This Is How a Business Weathers the COVID Crisis

Alejandro Aviles says taking care of his all–Puerto Rican workforce comes first

Adapted from an interview by Judith Lewis Mernit

September 13, 2020

Alejandro Aviles, owner of Aviles Construction in Cleveland

Alejandro Aviles, owner of Aviles Construction in Cleveland. | Photo by Ken Blaze

Coming from a blue-collar background in Cleveland, Ohio, it was all just work, work, work. I was never involved with “save the planet” this or that. But working on federal energy-saving programs, I learned a lot about conservation. Now it’s one of the reasons I feel good about what I do.

Aviles Construction is a company that contracts with the government on low-income energy-efficiency programs. We are a 100 percent Puerto Rican company. For the most part, our workers come to Cleveland with no skills whatsoever, except how to work on cars and stuff like that. We teach them how to do HVAC, electrical, insulation, water-conservation installs, and everything else. It’s like a technical school where we pay them to learn these skills. Some of the guys get homesick and go back to Puerto Rico, but most of them stay. Everybody who works for me has been with me for at least 10 years.

My dad started this business in 1983, doing rehabs for the city of Cleveland. Then the weatherization program started up. He didn’t really train his guys; he was more like, “You’re good to go. Get to work.” When I got here after college in 2000, I took it up a notch. I gave guys incentives to learn. They were just this ragtag group of construction guys with beat-up trucks, but once you gave them the opportunity to move forward, they took off.

We had steady business up until 2008, when the housing market crashed. I was looking into how to close the business and go back to school to study law, but then the Obama administration’s stimulus got passed with grants for energy-efficiency programs, and business went the other way—we got slammed!

Energy efficiency is still booming in Ohio. Whenever anyone in Cleveland gets accepted for the federal Home Energy Assistance Program, we automatically go in to insulate their house. Now I’ve got 22 employees, making from $12 to $23 an hour. It’s pretty hard work, crawling around in an attic when it’s 30 degrees—or 120—and you’re blowing insulation. I’m always scared I’m going to lose them, so I try to treat them well. I pay their health insurance.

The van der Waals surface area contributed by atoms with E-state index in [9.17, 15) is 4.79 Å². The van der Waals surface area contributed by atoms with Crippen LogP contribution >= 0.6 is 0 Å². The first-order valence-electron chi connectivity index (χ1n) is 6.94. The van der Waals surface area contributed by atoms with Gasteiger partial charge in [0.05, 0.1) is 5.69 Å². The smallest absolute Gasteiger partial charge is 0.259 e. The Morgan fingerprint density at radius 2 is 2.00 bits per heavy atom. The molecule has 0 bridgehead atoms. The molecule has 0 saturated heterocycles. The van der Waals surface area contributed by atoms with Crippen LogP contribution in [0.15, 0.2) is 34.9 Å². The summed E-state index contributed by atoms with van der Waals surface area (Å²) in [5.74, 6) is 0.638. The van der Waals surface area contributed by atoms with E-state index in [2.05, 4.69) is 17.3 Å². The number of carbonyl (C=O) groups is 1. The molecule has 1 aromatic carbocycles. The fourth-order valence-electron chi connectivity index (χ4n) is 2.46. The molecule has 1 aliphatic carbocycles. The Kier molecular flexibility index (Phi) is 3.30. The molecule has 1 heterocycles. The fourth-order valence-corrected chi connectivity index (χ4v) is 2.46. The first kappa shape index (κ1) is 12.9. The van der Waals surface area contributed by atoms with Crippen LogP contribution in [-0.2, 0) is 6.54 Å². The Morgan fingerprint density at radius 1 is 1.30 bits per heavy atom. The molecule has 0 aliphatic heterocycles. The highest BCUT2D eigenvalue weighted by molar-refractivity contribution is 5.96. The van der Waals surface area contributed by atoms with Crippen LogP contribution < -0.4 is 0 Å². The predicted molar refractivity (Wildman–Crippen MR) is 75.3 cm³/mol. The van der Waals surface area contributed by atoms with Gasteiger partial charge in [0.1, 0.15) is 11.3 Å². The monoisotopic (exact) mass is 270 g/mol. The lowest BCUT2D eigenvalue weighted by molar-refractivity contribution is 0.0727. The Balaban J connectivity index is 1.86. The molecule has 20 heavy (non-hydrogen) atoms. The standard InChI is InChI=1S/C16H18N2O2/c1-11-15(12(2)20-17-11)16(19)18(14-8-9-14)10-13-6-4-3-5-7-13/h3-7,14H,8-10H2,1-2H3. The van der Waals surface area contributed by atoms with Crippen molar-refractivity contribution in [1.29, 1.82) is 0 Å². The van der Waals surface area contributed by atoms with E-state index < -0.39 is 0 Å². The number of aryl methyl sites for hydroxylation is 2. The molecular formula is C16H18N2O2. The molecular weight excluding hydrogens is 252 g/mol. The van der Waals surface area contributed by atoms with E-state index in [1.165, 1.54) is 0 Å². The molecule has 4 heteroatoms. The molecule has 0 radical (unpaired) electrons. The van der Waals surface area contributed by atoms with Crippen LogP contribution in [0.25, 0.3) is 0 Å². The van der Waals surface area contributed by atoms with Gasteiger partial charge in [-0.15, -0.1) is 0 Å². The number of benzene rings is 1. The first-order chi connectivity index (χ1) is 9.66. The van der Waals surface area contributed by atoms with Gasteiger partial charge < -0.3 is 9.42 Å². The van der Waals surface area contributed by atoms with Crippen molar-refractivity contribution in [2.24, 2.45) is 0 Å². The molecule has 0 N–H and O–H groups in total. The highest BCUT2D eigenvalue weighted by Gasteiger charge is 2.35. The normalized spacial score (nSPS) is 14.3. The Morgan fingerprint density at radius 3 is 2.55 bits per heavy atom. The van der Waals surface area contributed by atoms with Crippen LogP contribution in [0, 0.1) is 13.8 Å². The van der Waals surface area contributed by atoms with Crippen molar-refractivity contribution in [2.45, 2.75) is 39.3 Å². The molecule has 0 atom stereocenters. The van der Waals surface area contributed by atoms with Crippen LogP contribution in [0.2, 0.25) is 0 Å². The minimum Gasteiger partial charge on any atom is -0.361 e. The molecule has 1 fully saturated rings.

A lot of the work we do is in really poor neighborhoods. In East Cleveland, one of the poorest cities in the whole country, they have a street they used to call Millionaires Row—the Rockefellers had a house there. Now the people living in those houses are like the 80-year-old lady whose husband died 10 years ago and who is heating a three-story monstrosity on her social security check. The houses are run-down, and the furnaces are huge; heating can easily cost $1,000. But we can get them up to 95 percent efficiency, and the heating bill comes way down.

Before everything shut down because of the COVID-19 pandemic, we were replacing two or three of those old, inefficient, damaging-to-the-environment furnaces every day. On March 23, the governor announced that everyone would be eligible for unemployment benefits, so we canceled all jobs and laid everyone off. We could have milked the “essential business” stuff and said we were construction, but I was like, “Man, I know how easy it is to spread this.” We do a lot of lead and asbestos abatement, and we follow the exact same protocols you would with a virus: You wear gloves and a mask. You walk out and take off all your clothes, shower, and walk into another room where you put clean clothes on, and it’s still not 100 percent guaranteed that you’re going to contain all the asbestos fibers or lead.

It’s been such a crazy time. I’m divorced with two kids, and I’m homeschooling. I’m doing OK because I’m not in debt, and checks from jobs we did months ago are still coming in.

I had this one guy—we put in all this effort for him, did the boring work to get him on unemployment, and it was taking such a long time. He was like, “Hey, maybe I should just sign up to do DoorDash or something?” I was like, “No, just relax. Stay at home. Be safe.” Finally, he started getting his unemployment. A couple of days ago, I sent out feelers to see when we should start working again. He’s like, “Man, I don’t know. We should really take our time. Make sure everything’s safe before we go.” I’m glad I made it as easy as possible for my guys to stay home and be safe.

This article appeared in the September/October 2020 edition with the headline "Safety First."

This article was funded by the Sierra Club’s Beyond Coal campaign.